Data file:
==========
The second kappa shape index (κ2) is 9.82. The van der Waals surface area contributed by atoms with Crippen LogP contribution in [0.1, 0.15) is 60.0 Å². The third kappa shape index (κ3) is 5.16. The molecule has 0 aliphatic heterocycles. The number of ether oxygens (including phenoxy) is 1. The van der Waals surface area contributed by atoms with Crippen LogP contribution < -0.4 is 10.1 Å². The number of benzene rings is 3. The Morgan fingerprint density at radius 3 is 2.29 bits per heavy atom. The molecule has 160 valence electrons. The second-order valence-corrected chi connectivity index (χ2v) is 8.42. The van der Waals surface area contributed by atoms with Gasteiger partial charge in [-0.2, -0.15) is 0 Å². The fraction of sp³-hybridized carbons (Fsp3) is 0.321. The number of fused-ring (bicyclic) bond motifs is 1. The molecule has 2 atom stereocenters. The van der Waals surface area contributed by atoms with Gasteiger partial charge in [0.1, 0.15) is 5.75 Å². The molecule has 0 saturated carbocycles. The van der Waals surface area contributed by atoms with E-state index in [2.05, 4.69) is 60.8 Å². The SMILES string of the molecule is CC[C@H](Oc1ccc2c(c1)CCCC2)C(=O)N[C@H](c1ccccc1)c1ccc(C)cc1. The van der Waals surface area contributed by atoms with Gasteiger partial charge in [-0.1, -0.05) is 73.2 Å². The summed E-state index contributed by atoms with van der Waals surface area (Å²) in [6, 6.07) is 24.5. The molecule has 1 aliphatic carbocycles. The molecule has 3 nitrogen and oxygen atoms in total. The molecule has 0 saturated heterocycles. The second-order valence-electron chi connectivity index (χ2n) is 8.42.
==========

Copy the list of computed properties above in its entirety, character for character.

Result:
The second kappa shape index (κ2) is 9.82. The van der Waals surface area contributed by atoms with Crippen LogP contribution in [0.1, 0.15) is 60.0 Å². The third kappa shape index (κ3) is 5.16. The molecule has 0 aliphatic heterocycles. The number of ether oxygens (including phenoxy) is 1. The van der Waals surface area contributed by atoms with Crippen LogP contribution < -0.4 is 10.1 Å². The number of benzene rings is 3. The Morgan fingerprint density at radius 3 is 2.29 bits per heavy atom. The molecule has 160 valence electrons. The second-order valence-corrected chi connectivity index (χ2v) is 8.42. The van der Waals surface area contributed by atoms with Gasteiger partial charge in [-0.2, -0.15) is 0 Å². The fraction of sp³-hybridized carbons (Fsp3) is 0.321. The number of fused-ring (bicyclic) bond motifs is 1. The molecule has 2 atom stereocenters. The van der Waals surface area contributed by atoms with Gasteiger partial charge in [0.1, 0.15) is 5.75 Å². The molecule has 0 saturated carbocycles. The van der Waals surface area contributed by atoms with E-state index in [2.05, 4.69) is 60.8 Å². The SMILES string of the molecule is CC[C@H](Oc1ccc2c(c1)CCCC2)C(=O)N[C@H](c1ccccc1)c1ccc(C)cc1. The van der Waals surface area contributed by atoms with Gasteiger partial charge in [-0.1, -0.05) is 73.2 Å². The summed E-state index contributed by atoms with van der Waals surface area (Å²) in [6, 6.07) is 24.5. The molecule has 1 aliphatic carbocycles. The molecule has 3 nitrogen and oxygen atoms in total. The molecule has 0 saturated heterocycles. The second-order valence-electron chi connectivity index (χ2n) is 8.42.